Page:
A Randomized Trial of Simplified Maintenance Therapy with Abacavir, Lamivudine, and Zidovudine in Human Immunodeficiency Virus Infection

This randomized study evaluated the efficacy and tolerability of continued treatment with protease inhibitor plus nucleoside-analogue combination regimens or a change to the simplified regimen of abacavir-lamivudine-zidovudine in patients with suppressed human immunodeficiency virus type 1 RNA for >6 months who did not have the reverse transcriptase 215 mutation

Milos Opravil

2002

Scholarcy highlights

  • This randomized study evaluated the efficacy and tolerability of continued treatment with protease inhibitor plus nucleoside-analogue combination regimens or a change to the simplified regimen of abacavir-lamivudine-zidovudine in patients with suppressed human immunodeficiency virus type 1 RNA for >6 months who did not have the reverse transcriptase 215 mutation
  • In this prospective, randomized trial, we tested the hypothesis that HIV-1–infected patients who have been virologically suppressed as a result of a protease inhibitor- and nucleoside-analogue reverse-transcriptase inhibitors-containing regimen may simplify their therapy by switching to the triple-NRTI combination of abacavir-lamivudine-zidovudine
  • Resistance mutations at codon 184 or 219 and history of prior zidovudine mono- or dual therapy were subsequently identified as significant predictors of virologic failure by multivariable Cox regression analysis
  • Baseline zidovudine resistance mutations have been previously reported to predict loss of virus suppression during maintenance therapy, and multiple zidovudine and lamivudine resistance mutations cause cross-resistance to abacavir. This stresses the importance of carefully assessing previous treatment history in potential candidates for treatment simplification, because the genotypic assay may not detect mutations expressed at low level in the archived virus
  • The impact of treatment history with other NRTIs could not be assessed in this study because zidovudine was the agent predominantly administered in mono- or dual therapy, our data indicate that archived virus resistant to NRTIs can quickly become the dominant circulating virus population if the new regimen is not fully suppressive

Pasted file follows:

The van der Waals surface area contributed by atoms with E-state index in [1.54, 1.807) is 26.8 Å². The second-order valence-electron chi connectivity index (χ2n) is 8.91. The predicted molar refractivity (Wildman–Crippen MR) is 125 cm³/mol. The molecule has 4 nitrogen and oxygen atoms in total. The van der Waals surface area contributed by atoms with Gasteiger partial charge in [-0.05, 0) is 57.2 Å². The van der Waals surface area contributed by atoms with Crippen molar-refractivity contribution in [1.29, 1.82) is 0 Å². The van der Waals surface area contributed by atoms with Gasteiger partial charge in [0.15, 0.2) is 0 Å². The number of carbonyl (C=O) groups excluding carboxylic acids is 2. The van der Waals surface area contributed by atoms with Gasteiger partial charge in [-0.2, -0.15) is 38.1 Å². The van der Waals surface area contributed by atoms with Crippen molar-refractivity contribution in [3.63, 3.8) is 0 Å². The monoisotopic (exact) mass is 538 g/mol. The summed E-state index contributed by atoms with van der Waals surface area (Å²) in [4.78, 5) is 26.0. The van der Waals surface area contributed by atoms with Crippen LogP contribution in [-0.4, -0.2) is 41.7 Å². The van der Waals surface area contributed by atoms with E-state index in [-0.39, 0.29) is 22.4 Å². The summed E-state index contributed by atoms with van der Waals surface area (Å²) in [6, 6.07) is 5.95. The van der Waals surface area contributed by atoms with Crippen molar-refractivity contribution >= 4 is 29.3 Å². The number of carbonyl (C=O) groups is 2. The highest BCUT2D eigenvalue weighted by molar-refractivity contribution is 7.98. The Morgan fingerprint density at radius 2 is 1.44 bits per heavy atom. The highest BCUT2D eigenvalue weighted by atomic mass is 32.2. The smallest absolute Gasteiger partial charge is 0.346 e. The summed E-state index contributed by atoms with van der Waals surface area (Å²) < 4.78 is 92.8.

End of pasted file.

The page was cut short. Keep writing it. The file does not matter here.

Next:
• In a multivariable Cox regression analysis for all 150 patients with available results from baseline resistance testing, previous zidovudine mono- or dual therapy, resistance mutation in codon 184 or 219 of the reverse transcriptase at baseline, and higher CD8þ lymphocyte count at randomization were predictive of subsequent virologic failure
  • Cell-associated HIV-1 RNA in peripheral blood mononuclear cells, which correlates with virus load in lymph nodes, was determined for those patients who underwent tonsil biopsies and was similar between the groups, suggesting that the potency of this triple-NRTI regimen to suppress viral replication in cellular compartments is in the range of previously reported results from patients treated with PI-containing regimens
  • Cell-associated human immunodeficiency virus type 1 RNA in peripheral blood mononuclear cells, which correlates with virus load in lymph nodes , was determined for those patients who underwent tonsil biopsies and was similar between the groups, suggesting that the potency of this triple-nucleoside-analogue reverse-transcriptase inhibitors regimen to suppress viral replication in cellular compartments is in the range of previously reported results from patients treated with protease inhibitor-containing regimens

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